Motivations and barriers for girls and women in STEM and ICT domains
In the Republic of Moldova, in the Information and Communication Technology sector (ICT), girls and women are underrepresented on the workforce market. They occupy 31% of the jobs in the sector and 19% of digital professions. Gender inequities on the workforce market in the ICT sector are obvious, but declining. The share of women employed in the ICT sector in 2017 was about 31%, and their share has increased during the years 2014-2017 by 2 p.p., which shows that gender discrepancies in employment on the workforce market are declining.
Date: Friday, August 28, 2020
In order to better understand which are the barriers and main factors that contribute to the fact that girls and women take decisions in favor of STEM and ICT professions, a survey was conducted by the company Magenta Consulting on the request of UN Women and with the financial support from Sweden. In the ”Motivations and barriers for girls and women in STEM and ICT domains” study were analyzed existing statistical data and was carried out a survey among 362 girls aged 14-18 from 5 administrative-territorial units: Balti municipality, Cahul, Calarasi, Causeni, Ungheni districts.
Both young women from the urban and those from the rural areas are interested in the domains: Beauty services (30%), Economics (27%), Tourism and hotel services (26%) and Education (24%). At the same time, the young women are not interested at all in the following domains of activity: Physics and Electronics (81%), Geography and Geology (78%), Architecture and Engineering (74%), Mathematics (76%), Biology / Chemistry (69%), Information Technology (65%).
Among the participants in the interview, 38% knew since high school that they would study in the field of ICT, being inspired by computer science teachers or being passionate about computer science lessons at school. Others either chose spontaneously or submitted the documents for studies at a faculty where they thought they would have more chances for a place on budget.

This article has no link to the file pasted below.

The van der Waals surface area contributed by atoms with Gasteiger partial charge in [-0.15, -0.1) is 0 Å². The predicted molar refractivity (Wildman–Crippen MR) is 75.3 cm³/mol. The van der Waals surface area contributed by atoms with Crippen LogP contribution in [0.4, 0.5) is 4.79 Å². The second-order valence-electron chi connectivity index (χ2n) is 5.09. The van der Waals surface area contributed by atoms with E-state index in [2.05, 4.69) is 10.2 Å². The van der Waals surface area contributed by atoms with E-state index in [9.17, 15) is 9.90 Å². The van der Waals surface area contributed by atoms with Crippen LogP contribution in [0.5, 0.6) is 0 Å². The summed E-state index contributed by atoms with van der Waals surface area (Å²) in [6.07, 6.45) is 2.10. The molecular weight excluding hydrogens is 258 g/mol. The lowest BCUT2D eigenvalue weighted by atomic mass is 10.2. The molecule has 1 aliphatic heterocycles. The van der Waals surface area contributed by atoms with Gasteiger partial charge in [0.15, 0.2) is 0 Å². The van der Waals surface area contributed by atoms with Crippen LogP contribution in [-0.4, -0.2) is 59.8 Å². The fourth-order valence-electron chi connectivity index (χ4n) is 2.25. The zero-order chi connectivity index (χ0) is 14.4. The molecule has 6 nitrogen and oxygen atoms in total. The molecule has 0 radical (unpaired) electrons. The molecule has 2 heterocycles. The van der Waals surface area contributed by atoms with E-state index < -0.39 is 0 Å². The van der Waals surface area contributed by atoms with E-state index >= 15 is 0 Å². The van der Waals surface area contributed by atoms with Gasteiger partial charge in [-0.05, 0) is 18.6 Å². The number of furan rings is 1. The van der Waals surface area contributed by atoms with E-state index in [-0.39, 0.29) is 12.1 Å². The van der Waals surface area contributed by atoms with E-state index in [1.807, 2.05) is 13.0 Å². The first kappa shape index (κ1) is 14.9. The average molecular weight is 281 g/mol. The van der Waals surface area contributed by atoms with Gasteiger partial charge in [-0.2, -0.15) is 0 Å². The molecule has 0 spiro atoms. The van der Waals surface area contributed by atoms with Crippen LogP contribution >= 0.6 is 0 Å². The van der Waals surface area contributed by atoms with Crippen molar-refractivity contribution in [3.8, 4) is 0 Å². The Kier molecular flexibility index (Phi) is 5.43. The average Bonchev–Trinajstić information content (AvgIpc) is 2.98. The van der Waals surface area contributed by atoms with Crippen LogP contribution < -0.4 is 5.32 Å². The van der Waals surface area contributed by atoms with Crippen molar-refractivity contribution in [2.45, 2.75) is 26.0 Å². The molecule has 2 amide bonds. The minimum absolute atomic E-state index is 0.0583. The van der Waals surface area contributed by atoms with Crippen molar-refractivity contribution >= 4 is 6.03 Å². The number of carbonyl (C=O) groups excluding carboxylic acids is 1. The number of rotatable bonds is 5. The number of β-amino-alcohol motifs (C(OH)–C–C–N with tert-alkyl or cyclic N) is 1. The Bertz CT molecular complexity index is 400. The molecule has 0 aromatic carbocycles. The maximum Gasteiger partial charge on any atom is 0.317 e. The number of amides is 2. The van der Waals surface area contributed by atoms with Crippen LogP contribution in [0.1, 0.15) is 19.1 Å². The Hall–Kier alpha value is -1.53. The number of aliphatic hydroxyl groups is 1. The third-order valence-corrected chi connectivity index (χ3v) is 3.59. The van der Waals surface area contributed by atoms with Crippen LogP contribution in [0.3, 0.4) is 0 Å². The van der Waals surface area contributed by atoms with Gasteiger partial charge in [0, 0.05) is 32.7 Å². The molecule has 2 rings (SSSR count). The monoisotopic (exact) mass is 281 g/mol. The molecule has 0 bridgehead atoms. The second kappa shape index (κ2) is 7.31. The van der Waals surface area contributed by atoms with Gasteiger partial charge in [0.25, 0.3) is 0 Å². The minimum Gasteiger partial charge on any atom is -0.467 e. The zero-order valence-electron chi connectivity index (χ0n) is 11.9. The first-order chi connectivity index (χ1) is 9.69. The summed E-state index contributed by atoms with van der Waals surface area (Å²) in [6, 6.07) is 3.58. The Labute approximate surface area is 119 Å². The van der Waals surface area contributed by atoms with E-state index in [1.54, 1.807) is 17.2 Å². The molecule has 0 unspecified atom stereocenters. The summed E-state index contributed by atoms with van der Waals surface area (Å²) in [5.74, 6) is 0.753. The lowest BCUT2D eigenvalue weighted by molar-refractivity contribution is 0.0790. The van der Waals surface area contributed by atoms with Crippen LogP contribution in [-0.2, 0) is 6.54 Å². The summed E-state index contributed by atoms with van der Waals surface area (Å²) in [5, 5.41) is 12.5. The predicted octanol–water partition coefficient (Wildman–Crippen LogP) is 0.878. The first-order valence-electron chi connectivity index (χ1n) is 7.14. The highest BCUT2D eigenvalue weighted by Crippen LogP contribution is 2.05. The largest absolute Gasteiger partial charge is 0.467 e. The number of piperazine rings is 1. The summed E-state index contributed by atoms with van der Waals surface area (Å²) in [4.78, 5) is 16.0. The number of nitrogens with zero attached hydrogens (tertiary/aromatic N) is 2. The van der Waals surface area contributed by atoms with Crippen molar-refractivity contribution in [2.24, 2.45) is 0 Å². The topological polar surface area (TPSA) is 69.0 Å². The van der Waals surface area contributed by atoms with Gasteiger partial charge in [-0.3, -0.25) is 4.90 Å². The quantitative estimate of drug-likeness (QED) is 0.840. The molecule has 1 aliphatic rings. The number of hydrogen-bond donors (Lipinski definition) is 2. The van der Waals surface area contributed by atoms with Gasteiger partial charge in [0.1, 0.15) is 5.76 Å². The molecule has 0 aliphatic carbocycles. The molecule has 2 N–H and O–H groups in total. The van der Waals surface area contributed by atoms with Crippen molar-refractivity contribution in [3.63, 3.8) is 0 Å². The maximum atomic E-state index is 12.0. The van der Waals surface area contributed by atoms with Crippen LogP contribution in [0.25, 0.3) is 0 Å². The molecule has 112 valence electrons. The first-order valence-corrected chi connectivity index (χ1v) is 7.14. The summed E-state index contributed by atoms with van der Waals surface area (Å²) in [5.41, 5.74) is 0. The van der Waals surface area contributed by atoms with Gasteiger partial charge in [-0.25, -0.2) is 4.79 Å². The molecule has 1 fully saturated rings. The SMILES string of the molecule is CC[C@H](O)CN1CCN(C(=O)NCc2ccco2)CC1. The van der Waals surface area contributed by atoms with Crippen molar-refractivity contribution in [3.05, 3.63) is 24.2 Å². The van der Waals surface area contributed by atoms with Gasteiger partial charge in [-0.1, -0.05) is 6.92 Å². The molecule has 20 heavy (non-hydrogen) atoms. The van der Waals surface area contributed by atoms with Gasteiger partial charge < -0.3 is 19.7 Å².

The factors that influenced women and girls in choosing a professional career were more often represented by the opinion of family members, friends and teachers who encouraged them. Also, an important factor can be considered the favorable location of the educational institution in relation to the locality where the respondents live.
Dominika Stojanoska, Country Representative of UN Women Moldova, stated that: „The goal of the research is to identify positive practices and issues that require increased attention in the future, so that more girls and women in the Republic of Moldova pursue a career in ICT and STEM, sectors predominantly dominated by men."
The majority of male and female interviewees who work in IT companies say there is no discrimination of women who work in STEM domains, but there is just a stereotype in society, which is already diminishing.
At the same time, the majority of male and female participants in the study think that persons of an older age may consider that girls would not be able to cope in STEM. Some girls encountered discouraging affirmations from relatives or parents who considered that in STEM or IT “masculine thinking is needed”. At the same time, several respondents consider that for a woman it is more complicated to achieve fulfillment professionally because, besides the career, the woman needs to raise children.
The girls interviewed told that some of the barriers they faced were: the fear of failure, considering that they graduated a humanistic profile in high school; poor knowledge of English language; sexist attitudes and jokes towards them from colleagues or university teachers.
Women's access to income, through decent employment opportunities and social security, is a foundation for economic emancipation and gender equality. Access to personal income can help increase a woman's self-esteem and bargaining power in domestic and community settings, and can reduce the probability that they will be exposed or remain in abusive relationships.
This Survey was elaborated by Magenta Consulting for the Association for the Development of Information Technologies EDUCAT in partnership with the United Nations Entity for Gender Equality and Women’s Empowerment (UN Women) and financed by Sweden. The authors of the survey are Aurelia Bradețchi, Andrei Ciobanu, Dumitru Slonovschi.